• Co-create value with customers.  The extractive models used by most automotive companies don’t work very well in knowledge-based industries. Rita McGrath addresses this well in a great post on business models in music: Perhaps the most significant uber-trend for music, as well as for many other industries, is that consumers are looking for complete and rewarding experiences, not just to buy a product. That live show that is surrounded by community-creating social media and personal connections afterward; that helps people feel part of a ‘tribe’ and that gives them a lift in everyday life is what will increasingly determine who is going to get those new revenue streams; and who is going to be sitting there mourning the demise of the way it used to be.
  • Start relaxing your hierarchy. As you co-create value with customers, and start collaborating more widely, it becomes difficult (impossible?) to continue to manage the same old way. Jon Husband consistently writes well on this topic – advocating a shift from hierarchy to wirearchy – a more networked structure. Here is what he said in a post today: We need to revisit the fundamental principles of work design AND the basic rules used to configure hierarchical organisations in which the primary assumption is that knowledge is put to use in a vertical chain of decision-making. I am not arguing that we need to replace hierarchy holus-bolus. Rather, I am suggesting that the capabilities of information systems combined with social computing capabilities and two decades of experience with team development and organizational development processes can permit centralization (read hierarchy) where and when necessary, and networked configurations where and when necessary … both centralization and decentralization. He also points out that building a tolerance of uncertainty and ambiguity is essential.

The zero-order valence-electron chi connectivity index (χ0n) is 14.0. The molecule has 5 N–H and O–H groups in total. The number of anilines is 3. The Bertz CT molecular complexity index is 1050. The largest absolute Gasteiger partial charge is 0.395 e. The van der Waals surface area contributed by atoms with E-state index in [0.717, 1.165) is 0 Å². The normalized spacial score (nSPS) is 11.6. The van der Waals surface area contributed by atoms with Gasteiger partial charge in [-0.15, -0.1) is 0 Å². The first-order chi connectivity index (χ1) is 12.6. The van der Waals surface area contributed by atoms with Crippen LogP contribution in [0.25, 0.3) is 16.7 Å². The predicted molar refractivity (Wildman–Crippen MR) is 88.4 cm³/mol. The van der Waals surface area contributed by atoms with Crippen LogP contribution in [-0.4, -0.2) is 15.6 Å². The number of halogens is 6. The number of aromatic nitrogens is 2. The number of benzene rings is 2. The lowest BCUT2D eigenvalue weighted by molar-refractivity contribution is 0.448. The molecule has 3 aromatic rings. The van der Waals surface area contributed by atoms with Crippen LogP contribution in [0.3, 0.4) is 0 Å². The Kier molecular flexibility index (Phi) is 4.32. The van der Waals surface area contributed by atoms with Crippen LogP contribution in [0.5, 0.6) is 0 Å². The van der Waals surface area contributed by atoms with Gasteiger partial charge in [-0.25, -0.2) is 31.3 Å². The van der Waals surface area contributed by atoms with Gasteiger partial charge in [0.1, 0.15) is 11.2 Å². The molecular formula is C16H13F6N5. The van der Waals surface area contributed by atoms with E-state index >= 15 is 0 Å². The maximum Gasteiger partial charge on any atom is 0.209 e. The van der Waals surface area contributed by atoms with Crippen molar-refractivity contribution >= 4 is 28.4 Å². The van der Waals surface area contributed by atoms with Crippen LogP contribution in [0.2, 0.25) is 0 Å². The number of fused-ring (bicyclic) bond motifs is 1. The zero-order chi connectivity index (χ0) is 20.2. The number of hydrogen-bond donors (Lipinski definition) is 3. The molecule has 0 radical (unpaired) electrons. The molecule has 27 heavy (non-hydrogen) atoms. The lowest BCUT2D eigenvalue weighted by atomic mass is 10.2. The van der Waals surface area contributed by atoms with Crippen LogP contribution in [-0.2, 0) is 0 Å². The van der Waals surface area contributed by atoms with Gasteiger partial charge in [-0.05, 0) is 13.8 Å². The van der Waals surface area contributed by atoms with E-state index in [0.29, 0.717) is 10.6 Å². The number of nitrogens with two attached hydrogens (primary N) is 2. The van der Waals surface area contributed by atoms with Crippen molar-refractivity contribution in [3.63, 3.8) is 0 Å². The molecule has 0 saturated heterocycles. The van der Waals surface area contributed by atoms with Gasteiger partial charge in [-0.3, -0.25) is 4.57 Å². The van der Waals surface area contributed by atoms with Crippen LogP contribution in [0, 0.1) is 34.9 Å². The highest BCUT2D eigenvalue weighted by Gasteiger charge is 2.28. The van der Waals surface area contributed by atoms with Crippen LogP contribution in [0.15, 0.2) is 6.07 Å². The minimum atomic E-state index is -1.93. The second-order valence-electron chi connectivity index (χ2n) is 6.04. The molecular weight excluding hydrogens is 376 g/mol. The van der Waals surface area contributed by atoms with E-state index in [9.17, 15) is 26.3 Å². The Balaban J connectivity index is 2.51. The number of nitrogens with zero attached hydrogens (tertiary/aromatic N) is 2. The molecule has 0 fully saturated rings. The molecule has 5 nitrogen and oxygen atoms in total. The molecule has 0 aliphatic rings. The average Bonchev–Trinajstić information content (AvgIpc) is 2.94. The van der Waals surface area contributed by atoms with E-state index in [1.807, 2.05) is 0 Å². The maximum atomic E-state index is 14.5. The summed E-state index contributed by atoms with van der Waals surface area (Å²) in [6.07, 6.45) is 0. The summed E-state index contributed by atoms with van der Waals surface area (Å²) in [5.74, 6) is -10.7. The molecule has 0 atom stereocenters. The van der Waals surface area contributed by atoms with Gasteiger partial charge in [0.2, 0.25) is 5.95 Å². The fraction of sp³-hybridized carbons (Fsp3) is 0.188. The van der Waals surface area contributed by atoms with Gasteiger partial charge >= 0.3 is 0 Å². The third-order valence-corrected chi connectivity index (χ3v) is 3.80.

I spent last week working with a corporate client dealing with this exact problem. We mapped out their current business model and their target model, then talked about how they’re planning to make that transition. It is not easy. I hope they make it though – they are in an old industry – one that’s been bricks and mortar for millennia.

If they are realising that they are actually a knowledge business, it won’t be long before we all realise it.